Electrical Engineering (Hons) - 4471

Program Summary

Faculty: UNSW Canberra at ADFA

Contact: UNSW Canberra, Student Administrative Services

Campus: UNSW Canberra at ADFA

Career: Undergraduate

Typical Duration: 4 Years  

Typical UOC Per Semester: 24

Min UOC Per Semester: 6

Max UOC Per Semester: 24

Min UOC For Award: 192

UAC Code: 450060

Domestic Entry Requirements: See Domestic Entry Requirements

International Entry Requirements: See International Entry Requirements


Bachelor of Engineering (Honours)

View program information for previous years

Program Description

Engineering degrees offered by UNSW Canberra aim to provide an outstanding engineering education to future leaders in the Australian Defence Force and civilian students to pursue excellence through contributions to research, the profession, industry and the community.

The Bachelor of Engineering (Honours) in Electrical Engineering is of four years duration and the degree may be awarded at Honours Class I, Honours Class II, Division I or Honours Class II, Division II. These Honours levels will be displayed on the final testamur. Candidates who do not achieve Honours Class 1 or 2 will receive a Bachelor of Engineering (Honours) in Electrical Engineering with no honours level displayed.

The Bachelor of Engineering (Honours) in Electrical Engineering program at UNSW Canberra has been granted full accreditation by Engineers Australia and has been recognised by the Institute of Electrical and Electronics Engineers.

Program Objectives and Graduate Attributes

The Bachelor of Engineering (Honours) in Electrical Engineering is built on a foundation of mathematics, computing science and physical science. A small component of electrical engineering is introduced in the first year, with progressively larger components in second and third year. The final year is devoted exclusively to electrical engineering courses. Each year of the program comprises a number of discipline-based courses and courses taught by other discipline areas. Most courses in the first three years of the program are common for all electrical engineering students. In the fourth year students have the option to select specialty topics in areas such as communications, surveillance and radar, computer engineering and guided weapons electronics.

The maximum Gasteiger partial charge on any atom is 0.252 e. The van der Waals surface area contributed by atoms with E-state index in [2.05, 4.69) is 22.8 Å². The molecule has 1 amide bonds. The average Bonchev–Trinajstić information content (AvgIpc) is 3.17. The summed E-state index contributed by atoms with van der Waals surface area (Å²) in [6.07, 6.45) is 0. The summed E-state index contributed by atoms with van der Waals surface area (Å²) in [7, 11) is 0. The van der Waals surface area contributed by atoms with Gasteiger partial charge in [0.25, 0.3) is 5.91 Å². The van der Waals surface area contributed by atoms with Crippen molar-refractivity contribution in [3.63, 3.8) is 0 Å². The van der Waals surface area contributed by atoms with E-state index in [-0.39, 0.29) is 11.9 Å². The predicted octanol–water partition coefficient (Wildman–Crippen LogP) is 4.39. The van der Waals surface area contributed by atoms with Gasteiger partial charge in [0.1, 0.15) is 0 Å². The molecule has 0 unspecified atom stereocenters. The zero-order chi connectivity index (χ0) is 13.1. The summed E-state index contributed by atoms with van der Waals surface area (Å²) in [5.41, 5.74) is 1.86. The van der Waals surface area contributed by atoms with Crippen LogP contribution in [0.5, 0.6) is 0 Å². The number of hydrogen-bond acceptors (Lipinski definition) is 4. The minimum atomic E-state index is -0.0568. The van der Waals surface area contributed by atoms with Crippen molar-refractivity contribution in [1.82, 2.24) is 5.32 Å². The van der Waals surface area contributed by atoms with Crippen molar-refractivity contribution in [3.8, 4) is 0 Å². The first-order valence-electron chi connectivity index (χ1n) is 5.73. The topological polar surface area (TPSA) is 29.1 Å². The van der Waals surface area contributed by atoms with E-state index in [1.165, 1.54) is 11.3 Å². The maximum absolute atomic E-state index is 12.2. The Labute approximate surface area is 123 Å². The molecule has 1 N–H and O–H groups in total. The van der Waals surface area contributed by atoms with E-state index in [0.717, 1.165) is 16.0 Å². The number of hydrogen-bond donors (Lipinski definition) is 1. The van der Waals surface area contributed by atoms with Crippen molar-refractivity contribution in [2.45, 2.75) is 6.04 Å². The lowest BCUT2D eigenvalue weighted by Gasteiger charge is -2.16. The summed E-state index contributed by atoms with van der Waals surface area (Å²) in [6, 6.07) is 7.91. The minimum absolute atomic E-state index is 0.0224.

The Electrical Engineer in the Navy is known as a WEO a Weapons Electrical Officer, and is responsible for electronic systems associated with gun and missile control systems, navigation systems, air and ground communications, radar and sonar systems and data systems. WEOs are not only responsible for technical matters but are a vital link in management: they may become involved also in personnel, financial and resource management.

RAAF Electrical Engineers usually are employed to manage a wide variety of operations including the repair and maintenance of modern radar, navigation, communications and computing equipment. They may be posted to a squadron in charge of an avionics section, or to a development area working on technical problems associated with new equipment. As they gain experience they can be expected to be posted to one of the commands, usually as a project officer concerned with the management and funding of projects.